This will result in a table as shown below:
Also an excel-template for a test strategy can be downloaded.
This way a test strategy is available that describes how the test effort is divided over the various components of the IT system and the different test varieties.
The Test plan
The fundamental reason for having a test plan is to make clear who does what at what time.
In a high-performance IT delivery situation generally the test plan doesn’t need to be an actual document. Often the test plan is just a number of (sub-)tasks on the team’s board (such as Scrum board or Kanban board).
However, when multiple teams work together on creating IT systems to support an end-to-end business process, there will be a need for an overarching plan (for example as a result from the PI planning ceremony in SAFe®).
While planning the testing activities, use the QA & testing topics as a checklist to make sure that no relevant activities have been forgotten. Some topics will have been completely covered in the generic test agreements and/or in the test strategy, others need to be detailed in the test plan (and in case the test plan is not an actual document the activities need to be registered and monitored as tasks).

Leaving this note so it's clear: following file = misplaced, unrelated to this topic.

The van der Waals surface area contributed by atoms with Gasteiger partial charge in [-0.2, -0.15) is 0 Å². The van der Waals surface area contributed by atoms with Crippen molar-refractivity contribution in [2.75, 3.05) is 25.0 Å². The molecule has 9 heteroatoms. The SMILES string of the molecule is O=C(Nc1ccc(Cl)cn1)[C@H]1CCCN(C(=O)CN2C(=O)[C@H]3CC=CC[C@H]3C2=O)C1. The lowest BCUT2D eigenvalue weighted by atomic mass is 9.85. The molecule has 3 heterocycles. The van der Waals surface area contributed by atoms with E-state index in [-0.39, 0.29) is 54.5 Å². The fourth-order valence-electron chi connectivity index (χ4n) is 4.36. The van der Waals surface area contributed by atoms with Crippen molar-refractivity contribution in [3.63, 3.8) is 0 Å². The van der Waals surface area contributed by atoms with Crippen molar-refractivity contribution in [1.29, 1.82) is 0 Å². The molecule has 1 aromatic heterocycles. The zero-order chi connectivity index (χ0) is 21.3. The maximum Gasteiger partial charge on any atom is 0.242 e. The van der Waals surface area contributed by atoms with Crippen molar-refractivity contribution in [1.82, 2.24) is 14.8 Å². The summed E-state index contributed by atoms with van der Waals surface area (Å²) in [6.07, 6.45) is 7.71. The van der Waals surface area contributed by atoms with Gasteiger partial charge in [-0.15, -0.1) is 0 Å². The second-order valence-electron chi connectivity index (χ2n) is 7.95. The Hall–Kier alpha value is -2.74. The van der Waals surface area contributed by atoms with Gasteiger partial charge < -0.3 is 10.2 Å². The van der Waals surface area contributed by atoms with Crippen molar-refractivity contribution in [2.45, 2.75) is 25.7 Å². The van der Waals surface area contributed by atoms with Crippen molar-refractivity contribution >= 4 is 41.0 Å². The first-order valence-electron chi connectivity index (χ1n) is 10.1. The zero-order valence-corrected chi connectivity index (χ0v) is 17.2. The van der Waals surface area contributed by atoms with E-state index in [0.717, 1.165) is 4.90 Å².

The people involved need to agree with the generic test agreements, test strategy and test plan. In a small-scale situation (one team) this will be relatively easy. In a large-scale situation (multiple teams for one value stream) this may require specific attention. In SAFe® the agreement should be part of the outcome of the PI planning ceremony.
Quality Engineering Strategy and -Plan
The test strategy and test plan largely focus on testing activities, but in high-performance IT delivery other subjects related to quality engineering in general can also be integrated. Based on this a team can decide to extend it to a Quality Engineering strategy and a Quality Engineering plan.
- Enterprise DevOps Report 2020-2021, by Microsoft & Sogeti
- Book: Quality for DevOps teams
Related building block:
Quality risk analysis & Test strategy
Creating a Test strategy and Test plan in high-performance IT delivery